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  1. #1

    Default Putting a label on it - Existential Depression

    Okay, so here's how I feel now and have felt consistently for the past decade....

    Existential depression is a depression that arises when an individual confronts certain basic issues of existence. Yalom (1980) describes four such issues (or “ultimate concerns”)–death, freedom, isolation and meaninglessness. Death is an inevitable occurrence. Freedom, in an existential sense, refers to the absence of external structure. That is, humans do not enter a world which is inherently structured. We must give the world a structure which we ourselves create. Isolation recognizes that no matter how close we become to another person, a gap always remains, and we are nonetheless alone. Meaninglessness stems from the first three. If we must die, if we construct our own world, and if each of us is ultimately alone, then what meaning does life have?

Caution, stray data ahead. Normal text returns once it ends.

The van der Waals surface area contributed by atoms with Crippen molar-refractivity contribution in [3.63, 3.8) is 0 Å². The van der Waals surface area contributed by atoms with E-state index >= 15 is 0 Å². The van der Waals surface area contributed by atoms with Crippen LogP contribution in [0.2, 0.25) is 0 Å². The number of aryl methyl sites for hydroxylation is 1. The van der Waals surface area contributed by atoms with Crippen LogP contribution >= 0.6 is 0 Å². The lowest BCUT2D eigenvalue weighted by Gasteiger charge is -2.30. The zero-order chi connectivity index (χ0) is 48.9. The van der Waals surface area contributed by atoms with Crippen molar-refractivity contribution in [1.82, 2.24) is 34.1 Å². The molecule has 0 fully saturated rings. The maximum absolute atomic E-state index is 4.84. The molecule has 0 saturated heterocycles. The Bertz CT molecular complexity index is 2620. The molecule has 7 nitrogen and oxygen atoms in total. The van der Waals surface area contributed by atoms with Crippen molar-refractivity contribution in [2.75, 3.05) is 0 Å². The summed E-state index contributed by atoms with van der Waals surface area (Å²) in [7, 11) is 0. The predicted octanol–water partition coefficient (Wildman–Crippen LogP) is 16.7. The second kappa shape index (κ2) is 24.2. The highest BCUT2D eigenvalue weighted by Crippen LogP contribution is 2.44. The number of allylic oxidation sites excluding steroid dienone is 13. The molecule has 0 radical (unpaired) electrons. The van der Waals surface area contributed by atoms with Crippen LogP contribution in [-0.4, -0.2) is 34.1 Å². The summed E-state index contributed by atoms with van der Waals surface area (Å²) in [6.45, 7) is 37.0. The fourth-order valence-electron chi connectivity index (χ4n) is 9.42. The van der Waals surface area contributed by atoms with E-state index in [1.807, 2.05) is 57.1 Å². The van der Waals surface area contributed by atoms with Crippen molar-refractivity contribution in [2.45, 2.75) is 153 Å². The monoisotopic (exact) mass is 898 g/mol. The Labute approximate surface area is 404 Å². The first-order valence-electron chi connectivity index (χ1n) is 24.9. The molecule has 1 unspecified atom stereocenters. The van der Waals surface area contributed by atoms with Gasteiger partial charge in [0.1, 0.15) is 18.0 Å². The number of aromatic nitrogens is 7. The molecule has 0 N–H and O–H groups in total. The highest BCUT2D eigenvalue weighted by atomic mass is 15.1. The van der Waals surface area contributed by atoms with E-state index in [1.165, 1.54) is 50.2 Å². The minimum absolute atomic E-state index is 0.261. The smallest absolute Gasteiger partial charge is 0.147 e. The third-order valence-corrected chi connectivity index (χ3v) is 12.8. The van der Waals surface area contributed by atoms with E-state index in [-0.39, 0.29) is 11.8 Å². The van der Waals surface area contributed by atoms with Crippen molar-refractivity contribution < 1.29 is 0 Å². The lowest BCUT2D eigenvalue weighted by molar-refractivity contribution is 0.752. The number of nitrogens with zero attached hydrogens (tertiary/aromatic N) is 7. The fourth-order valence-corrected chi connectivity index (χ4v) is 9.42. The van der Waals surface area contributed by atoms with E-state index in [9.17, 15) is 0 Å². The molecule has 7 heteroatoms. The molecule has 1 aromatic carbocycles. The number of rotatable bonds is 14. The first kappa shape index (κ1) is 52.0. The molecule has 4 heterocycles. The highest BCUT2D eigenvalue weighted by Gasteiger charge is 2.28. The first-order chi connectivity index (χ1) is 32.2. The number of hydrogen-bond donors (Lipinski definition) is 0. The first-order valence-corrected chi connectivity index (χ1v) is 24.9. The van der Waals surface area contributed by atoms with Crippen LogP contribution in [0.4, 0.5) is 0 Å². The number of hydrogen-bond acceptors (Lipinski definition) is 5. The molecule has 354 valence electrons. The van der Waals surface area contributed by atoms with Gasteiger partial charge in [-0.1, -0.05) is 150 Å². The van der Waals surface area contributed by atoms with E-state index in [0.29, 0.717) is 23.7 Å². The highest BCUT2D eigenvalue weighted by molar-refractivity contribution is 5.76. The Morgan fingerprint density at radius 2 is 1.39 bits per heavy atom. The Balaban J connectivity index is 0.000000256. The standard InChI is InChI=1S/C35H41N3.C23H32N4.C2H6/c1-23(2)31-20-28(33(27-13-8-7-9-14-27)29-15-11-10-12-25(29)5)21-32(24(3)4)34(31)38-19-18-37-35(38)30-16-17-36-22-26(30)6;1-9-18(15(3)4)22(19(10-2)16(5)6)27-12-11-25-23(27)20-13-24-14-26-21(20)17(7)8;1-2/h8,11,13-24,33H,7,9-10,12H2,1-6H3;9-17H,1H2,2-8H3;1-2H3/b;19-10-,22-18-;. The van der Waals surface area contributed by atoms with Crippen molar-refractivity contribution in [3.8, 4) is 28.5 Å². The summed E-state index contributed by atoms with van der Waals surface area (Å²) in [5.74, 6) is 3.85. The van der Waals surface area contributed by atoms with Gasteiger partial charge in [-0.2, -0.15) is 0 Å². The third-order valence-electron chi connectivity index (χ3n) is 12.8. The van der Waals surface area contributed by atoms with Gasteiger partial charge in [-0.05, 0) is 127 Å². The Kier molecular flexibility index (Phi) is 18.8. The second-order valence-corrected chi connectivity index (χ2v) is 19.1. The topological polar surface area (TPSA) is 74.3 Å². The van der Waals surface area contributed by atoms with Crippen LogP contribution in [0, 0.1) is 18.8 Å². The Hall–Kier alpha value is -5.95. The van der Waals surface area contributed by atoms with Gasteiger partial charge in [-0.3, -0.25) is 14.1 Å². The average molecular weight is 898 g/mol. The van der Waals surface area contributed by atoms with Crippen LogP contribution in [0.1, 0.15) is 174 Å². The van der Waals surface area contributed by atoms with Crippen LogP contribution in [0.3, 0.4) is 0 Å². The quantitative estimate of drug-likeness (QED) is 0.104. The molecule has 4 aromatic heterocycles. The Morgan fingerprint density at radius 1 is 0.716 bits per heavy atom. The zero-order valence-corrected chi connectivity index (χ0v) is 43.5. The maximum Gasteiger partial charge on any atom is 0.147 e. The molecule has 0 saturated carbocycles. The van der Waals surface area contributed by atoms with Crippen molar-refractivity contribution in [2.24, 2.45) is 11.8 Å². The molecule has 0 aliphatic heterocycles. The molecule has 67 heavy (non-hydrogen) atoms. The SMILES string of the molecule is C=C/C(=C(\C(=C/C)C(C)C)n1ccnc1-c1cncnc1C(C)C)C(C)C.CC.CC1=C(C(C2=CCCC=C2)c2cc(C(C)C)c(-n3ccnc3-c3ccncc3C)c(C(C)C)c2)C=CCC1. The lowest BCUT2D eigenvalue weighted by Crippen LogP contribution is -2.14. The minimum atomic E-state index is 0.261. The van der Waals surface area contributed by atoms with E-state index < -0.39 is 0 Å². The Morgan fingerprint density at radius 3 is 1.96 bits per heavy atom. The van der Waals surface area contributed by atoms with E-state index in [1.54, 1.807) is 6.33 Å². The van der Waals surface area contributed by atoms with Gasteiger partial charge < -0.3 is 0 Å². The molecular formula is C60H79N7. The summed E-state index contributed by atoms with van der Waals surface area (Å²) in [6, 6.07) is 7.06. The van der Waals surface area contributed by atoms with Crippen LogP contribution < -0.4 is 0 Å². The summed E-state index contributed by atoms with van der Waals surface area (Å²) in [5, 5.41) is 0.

I struggle to overcome this as basically I can find no meaning in life and therefore nothing to focus on and attempting to develop things like empathy and compassion just serve to prove to me how horrible humanity is. And yet I cannot continue on in this extreme state of boredom with life. Most advice I have received has been things like

    Get a hobby - if anyone was aware of just how many hobbies I have they would be shocked. I constantly find a subject that I know nothing about, assimilate as much information as I can, put it to practical use then resume state of chronic boredom. My last hobby was a year long permaculture project which I finalised basically because I moved and lost access to a place to garden. If a year of intense focus on gardening and ecology cant help then I really dont think another hobby will.

    Get out more - out where? Just how many walks in the park, shopping expeditions and visiting new and unknown places can one person handle. The big flaw in this argument is that existential depression isn't caused by spending too much time indoors. It's an unresolved tension with the vagaries of life, something which no amount of picnics in the woods will resolve.